[IPAC-List] Test preparation/orientation websites

Mark Hammer Mark.Hammer at psc-cfp.gc.ca
Fri May 15 17:02:28 EDT 2009

Just when you thought it was safe. Our organization just released a report concerning the use of "practice" tests by one of the many language training schools in the capital. In the Canadian system, a great many upper level positions require dual-language proficiency (English and French). So, it should not surprise anyone that the capital, where many such positions are located, has an abundance of language training schools. When tested, candidates can be assessed as meeting one of 4 different proficiency levels for each of oral fluency, writing and written comprehension, with different positions requiring different profiles. The highest level of proficiency is termed "exempt", implying that the fluency is of such a degree that no further testing would ever be required. This is in contrast to other assessed levels, whose score is valid for 5 years, after which time it has to be re-assessed.

Having been through training twice (the second time for a higher level), we were given numerous practice tests to get us accustomed to the self-pacing and strategic thinking needed to do well, in addition to allaying our fears about how hard it might be. Seems the "practice tests" used by one such school were a little uncomfortably close to the real test, such that their graduates were receiving something like a 90% exemption rate, compared to the usual rate of 10% or so. You can read about it here: http://www.psc-cfp.gc.ca/inv-enq/rprt/npu/index-eng.htm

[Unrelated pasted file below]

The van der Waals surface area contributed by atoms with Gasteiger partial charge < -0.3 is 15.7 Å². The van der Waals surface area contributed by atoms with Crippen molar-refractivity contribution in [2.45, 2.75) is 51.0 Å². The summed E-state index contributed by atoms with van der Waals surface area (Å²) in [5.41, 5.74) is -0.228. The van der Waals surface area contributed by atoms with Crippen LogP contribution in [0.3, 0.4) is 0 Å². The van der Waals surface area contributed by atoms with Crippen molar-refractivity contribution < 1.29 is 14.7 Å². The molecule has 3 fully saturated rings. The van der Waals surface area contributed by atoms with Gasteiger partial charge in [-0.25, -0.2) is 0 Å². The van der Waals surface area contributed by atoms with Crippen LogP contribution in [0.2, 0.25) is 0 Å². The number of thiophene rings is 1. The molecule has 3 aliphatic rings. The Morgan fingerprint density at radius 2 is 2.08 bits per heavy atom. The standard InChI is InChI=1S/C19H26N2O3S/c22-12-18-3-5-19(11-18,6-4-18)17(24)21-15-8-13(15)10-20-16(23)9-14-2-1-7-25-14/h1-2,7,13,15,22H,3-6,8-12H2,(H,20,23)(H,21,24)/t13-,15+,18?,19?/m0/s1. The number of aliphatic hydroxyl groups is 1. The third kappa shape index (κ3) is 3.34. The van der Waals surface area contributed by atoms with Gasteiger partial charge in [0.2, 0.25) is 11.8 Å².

The good news, I suppose, is that this only pertains to written tests, which most will report as being easier than the oral fluency test. The oral test is still a high wall to climb for many and difficult to get over by means as unethical as that included in the report.

Back to the drawing board. Oy!!

Mark Hammer

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